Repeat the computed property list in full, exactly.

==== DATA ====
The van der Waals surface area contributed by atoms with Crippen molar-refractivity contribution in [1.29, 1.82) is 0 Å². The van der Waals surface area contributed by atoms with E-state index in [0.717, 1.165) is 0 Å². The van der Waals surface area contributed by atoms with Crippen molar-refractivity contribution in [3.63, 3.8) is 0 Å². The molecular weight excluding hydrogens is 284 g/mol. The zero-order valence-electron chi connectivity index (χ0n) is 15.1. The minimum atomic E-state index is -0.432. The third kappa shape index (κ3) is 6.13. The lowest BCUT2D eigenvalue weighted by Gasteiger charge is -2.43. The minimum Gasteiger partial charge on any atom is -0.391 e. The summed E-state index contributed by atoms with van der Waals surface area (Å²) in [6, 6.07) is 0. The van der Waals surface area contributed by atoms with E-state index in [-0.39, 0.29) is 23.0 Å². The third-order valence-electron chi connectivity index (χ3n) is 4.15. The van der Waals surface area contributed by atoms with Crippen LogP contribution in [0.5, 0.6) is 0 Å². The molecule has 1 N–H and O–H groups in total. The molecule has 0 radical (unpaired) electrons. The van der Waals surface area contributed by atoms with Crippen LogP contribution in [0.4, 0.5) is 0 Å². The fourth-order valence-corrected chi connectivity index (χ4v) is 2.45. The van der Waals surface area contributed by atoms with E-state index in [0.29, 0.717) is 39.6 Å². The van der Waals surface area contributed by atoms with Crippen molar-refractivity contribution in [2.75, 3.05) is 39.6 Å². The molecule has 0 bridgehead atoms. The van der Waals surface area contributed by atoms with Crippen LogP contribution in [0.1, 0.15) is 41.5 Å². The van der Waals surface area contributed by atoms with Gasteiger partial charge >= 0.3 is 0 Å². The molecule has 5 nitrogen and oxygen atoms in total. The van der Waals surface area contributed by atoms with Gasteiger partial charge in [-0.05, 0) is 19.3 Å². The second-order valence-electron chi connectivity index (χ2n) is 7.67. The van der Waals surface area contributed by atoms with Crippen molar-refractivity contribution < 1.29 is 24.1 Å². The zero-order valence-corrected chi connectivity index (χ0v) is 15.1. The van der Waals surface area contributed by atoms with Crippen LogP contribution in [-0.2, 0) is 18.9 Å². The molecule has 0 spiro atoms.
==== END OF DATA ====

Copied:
The van der Waals surface area contributed by atoms with Crippen molar-refractivity contribution in [1.29, 1.82) is 0 Å². The van der Waals surface area contributed by atoms with E-state index in [0.717, 1.165) is 0 Å². The van der Waals surface area contributed by atoms with Crippen molar-refractivity contribution in [3.63, 3.8) is 0 Å². The molecular weight excluding hydrogens is 284 g/mol. The zero-order valence-electron chi connectivity index (χ0n) is 15.1. The minimum atomic E-state index is -0.432. The third kappa shape index (κ3) is 6.13. The lowest BCUT2D eigenvalue weighted by Gasteiger charge is -2.43. The minimum Gasteiger partial charge on any atom is -0.391 e. The summed E-state index contributed by atoms with van der Waals surface area (Å²) in [6, 6.07) is 0. The van der Waals surface area contributed by atoms with E-state index in [-0.39, 0.29) is 23.0 Å². The third-order valence-electron chi connectivity index (χ3n) is 4.15. The van der Waals surface area contributed by atoms with Crippen LogP contribution in [0.5, 0.6) is 0 Å². The molecule has 1 N–H and O–H groups in total. The molecule has 0 radical (unpaired) electrons. The van der Waals surface area contributed by atoms with Crippen LogP contribution in [0.4, 0.5) is 0 Å². The fourth-order valence-corrected chi connectivity index (χ4v) is 2.45. The van der Waals surface area contributed by atoms with E-state index in [0.29, 0.717) is 39.6 Å². The van der Waals surface area contributed by atoms with Crippen molar-refractivity contribution in [2.75, 3.05) is 39.6 Å². The molecule has 0 bridgehead atoms. The van der Waals surface area contributed by atoms with Crippen LogP contribution in [0.1, 0.15) is 41.5 Å². The van der Waals surface area contributed by atoms with Gasteiger partial charge >= 0.3 is 0 Å². The molecule has 5 nitrogen and oxygen atoms in total. The van der Waals surface area contributed by atoms with Gasteiger partial charge in [-0.05, 0) is 19.3 Å². The second-order valence-electron chi connectivity index (χ2n) is 7.67. The van der Waals surface area contributed by atoms with Crippen molar-refractivity contribution < 1.29 is 24.1 Å². The zero-order valence-corrected chi connectivity index (χ0v) is 15.1. The van der Waals surface area contributed by atoms with Crippen LogP contribution in [-0.2, 0) is 18.9 Å². The molecule has 0 spiro atoms.